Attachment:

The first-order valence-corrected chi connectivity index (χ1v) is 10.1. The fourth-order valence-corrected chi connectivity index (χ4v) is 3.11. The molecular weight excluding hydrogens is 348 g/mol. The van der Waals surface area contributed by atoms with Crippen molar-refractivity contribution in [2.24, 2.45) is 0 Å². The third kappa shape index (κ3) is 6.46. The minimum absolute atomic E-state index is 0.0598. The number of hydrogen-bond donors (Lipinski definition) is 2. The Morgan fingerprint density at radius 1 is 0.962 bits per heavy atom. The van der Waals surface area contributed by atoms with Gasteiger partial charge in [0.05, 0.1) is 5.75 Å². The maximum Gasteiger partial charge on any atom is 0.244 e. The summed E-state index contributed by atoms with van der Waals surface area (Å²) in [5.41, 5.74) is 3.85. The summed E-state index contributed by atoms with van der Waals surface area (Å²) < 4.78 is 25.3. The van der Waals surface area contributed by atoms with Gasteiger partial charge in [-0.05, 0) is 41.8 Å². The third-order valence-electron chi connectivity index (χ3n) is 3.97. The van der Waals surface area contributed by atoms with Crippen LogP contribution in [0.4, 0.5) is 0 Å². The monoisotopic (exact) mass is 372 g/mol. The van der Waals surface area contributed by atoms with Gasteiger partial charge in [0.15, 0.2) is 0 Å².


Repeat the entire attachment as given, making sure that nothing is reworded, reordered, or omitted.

The first-order valence-corrected chi connectivity index (χ1v) is 10.1. The fourth-order valence-corrected chi connectivity index (χ4v) is 3.11. The molecular weight excluding hydrogens is 348 g/mol. The van der Waals surface area contributed by atoms with Crippen molar-refractivity contribution in [2.24, 2.45) is 0 Å². The third kappa shape index (κ3) is 6.46. The minimum absolute atomic E-state index is 0.0598. The number of hydrogen-bond donors (Lipinski definition) is 2. The Morgan fingerprint density at radius 1 is 0.962 bits per heavy atom. The van der Waals surface area contributed by atoms with Gasteiger partial charge in [0.05, 0.1) is 5.75 Å². The maximum Gasteiger partial charge on any atom is 0.244 e. The summed E-state index contributed by atoms with van der Waals surface area (Å²) in [5.41, 5.74) is 3.85. The summed E-state index contributed by atoms with van der Waals surface area (Å²) < 4.78 is 25.3. The van der Waals surface area contributed by atoms with Gasteiger partial charge in [-0.05, 0) is 41.8 Å². The third-order valence-electron chi connectivity index (χ3n) is 3.97. The van der Waals surface area contributed by atoms with Crippen LogP contribution in [0.4, 0.5) is 0 Å². The monoisotopic (exact) mass is 372 g/mol. The van der Waals surface area contributed by atoms with Gasteiger partial charge in [0.15, 0.2) is 0 Å².